It’s mainly the moments, movie moments, that I remember from 1944-45, especially the ones that scared me witless, or something that rhymes with witless. In Edward Dmytryk's Murder My Sweet (1944) private eye Dick Powell returns to his office at night and suddenly sees the reflection of Mike Mazurki in the window. Mazurki (whom I saw a few years later as a pro wrestler on early TV) may have been a nice fellow in real life, but he was one scary-looking guy.

Then there was the recurring closeup of the eye of the psychopathic killer in The Spiral Staircase (1945). I wasn’t the only kid who had nightmares about this one; I remember much morbid, bug-eyed discussion about “the eye” among my 71st Street friends. This film had a Psycho-like creepiness I found repulsive, and I have no desire to see it, or Psycho, ever again.

Pride of the Marines (1945) with John Garfield was more of a human-interest story than an action picture, about a marine who is injured in jungle fighting and loses his sight, comes home and slowly regains his sight at the end. One scene early on stayed with me forever. He’s in a foxhole behind a machine gun, in the jungle, at night, waiting for the enemy to attack. It’s agonizing: the marines can hear enemy voices and eerie jungle noises, but can’t see anything. Shivers.

In a film I didn’t like or understand, there’s a shot looking up at an overhead lighting fixture where a liquor bottle has been hidden by a fellow who seems unhinged. This of course was the Academy Award-winning The Lost Weekend (1945) with Ray Milland as the alcoholic. During the film Dad provided me with a whispered explanation: “It’s about people who drink too much.”

A married woman and some guy plot to murder her husband. Indelible memory: while the murder is taking place, all you see is the expression on the wife’s face, which tells you exactly what’s happening. This was Billy Wilder’s Double Indemnity (1944).
A little girl seems to burst into tears at the slightest provocation and gets on my nerves, in Technicolor. This was Margaret O’Brien in Meet Me in St. Louis (1944).
A German-born Nazi-indoctrinated boy comes to the U.S. to live with his uncle and says mean things about Jews, which I take personally. This was Tomorrow the World! (1944), based on a Broadway play.
Nazi spies are operating undercover from a house in the Yorkville section of Manhattan. I remember feeling outrage because dammit, this was my city. The film, done in semi-documentary style which made it very real to me, was The House on 92nd Street (1945).

The prologue of Arsenic and Old Lace (1944) made my young heart burst with pride. It sets the scene in wacky old Brooklyn - the place where, in Red Barber’s words, anything can happen and usually does - and includes the Dodgers, my Dodgers, who were America’s favorite underdogs in those days.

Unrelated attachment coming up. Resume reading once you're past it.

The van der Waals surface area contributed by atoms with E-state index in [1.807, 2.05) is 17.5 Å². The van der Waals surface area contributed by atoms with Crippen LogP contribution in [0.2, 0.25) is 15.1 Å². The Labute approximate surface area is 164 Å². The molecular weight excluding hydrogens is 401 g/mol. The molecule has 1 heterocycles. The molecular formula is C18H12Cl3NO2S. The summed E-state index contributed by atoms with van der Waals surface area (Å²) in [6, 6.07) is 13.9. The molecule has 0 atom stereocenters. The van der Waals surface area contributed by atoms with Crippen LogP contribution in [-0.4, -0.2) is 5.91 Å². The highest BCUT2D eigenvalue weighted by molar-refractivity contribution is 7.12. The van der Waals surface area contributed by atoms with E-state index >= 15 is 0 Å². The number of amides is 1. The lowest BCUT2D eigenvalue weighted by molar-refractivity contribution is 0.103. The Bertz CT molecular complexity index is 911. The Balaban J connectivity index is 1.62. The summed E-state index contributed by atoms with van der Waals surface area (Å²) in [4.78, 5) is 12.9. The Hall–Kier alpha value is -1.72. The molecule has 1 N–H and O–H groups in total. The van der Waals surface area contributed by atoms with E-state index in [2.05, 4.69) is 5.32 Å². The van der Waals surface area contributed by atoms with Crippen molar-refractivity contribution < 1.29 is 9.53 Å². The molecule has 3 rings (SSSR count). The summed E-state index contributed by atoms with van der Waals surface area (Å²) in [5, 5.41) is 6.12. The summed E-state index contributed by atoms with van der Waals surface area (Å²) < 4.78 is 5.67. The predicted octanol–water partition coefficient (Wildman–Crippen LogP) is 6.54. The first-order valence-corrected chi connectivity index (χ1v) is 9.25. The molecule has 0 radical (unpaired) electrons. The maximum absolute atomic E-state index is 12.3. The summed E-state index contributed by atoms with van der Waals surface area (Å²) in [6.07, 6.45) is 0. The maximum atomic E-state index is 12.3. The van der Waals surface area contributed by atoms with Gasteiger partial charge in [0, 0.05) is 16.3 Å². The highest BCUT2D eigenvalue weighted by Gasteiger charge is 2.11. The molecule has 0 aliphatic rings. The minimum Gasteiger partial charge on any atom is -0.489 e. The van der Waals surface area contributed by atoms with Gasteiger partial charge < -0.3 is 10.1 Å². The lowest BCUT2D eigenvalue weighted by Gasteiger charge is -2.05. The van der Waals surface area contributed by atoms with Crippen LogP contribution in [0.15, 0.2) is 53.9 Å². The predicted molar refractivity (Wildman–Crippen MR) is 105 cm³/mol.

Arsenic and Old Lace was, for a kid of six, a little scary and a lot funny, featuring abundant corpses, Cary Grant, Peter Lorre, and a guy who looked like Frankenstein’s monster. I remember Dad trying, unsuccessfully, to explain to me the running joke about Uncle Teddy and the Panama Canal.

I think we “went into New York” to see Danny Kaye in the funny, fanciful Wonder Man (1945) in Technicolor at some Broadway movie palace. I remember laughing at Danny Kaye yelling “Buster!” and S.Z. “Cuddles” Sakall as the bewildered man in a delicatessen exclaiming “Potato salad!”
"Potato salad!"

Disney’s The Three Caballeros (1945) was another special-occasion movie we saw on Broadway. Pretty good but a bit of a letdown: I liked Donald Duck a lot in comic books (I subscribed to Walt Disney Comics: $1.00 per year, a savings of $0.20 off the price of twelve individual issues) but on the screen I couldn’t understand a word he said.

One movie from 1944, Fritz Lang’s The Woman in the Window, was more than moments. It made such a deep impression on me that I remembered it whole, in detail. Edward G. Robinson is a kind, gentle, innocent middle-aged man who, through no fault of his own, gets entangled in a nightmarish web of blackmail and murder with Joan Bennett and Dan Duryea. I’ve finally come to realize why this movie had such an impact on me: I identified the Edward G. Robinson character with my father. The film has been criticized for its “cop-out” ending (no spoilers here). For me, after seeing it many times over the years, the ending is psychologically believable and works perfectly.

Going My Way (1944). This box-office smash stirred no strong emotions in me, though I did like the hit song “Swingin’ on a Star.” Still do.
The Horn Blows at Midnight (1945) with Jack Benny. Stories with angels and heavenly messengers were big then. I was eager to see it because I loved Benny’s radio show (still do, actually) but this movie, though it had its moments, wasn’t so hot.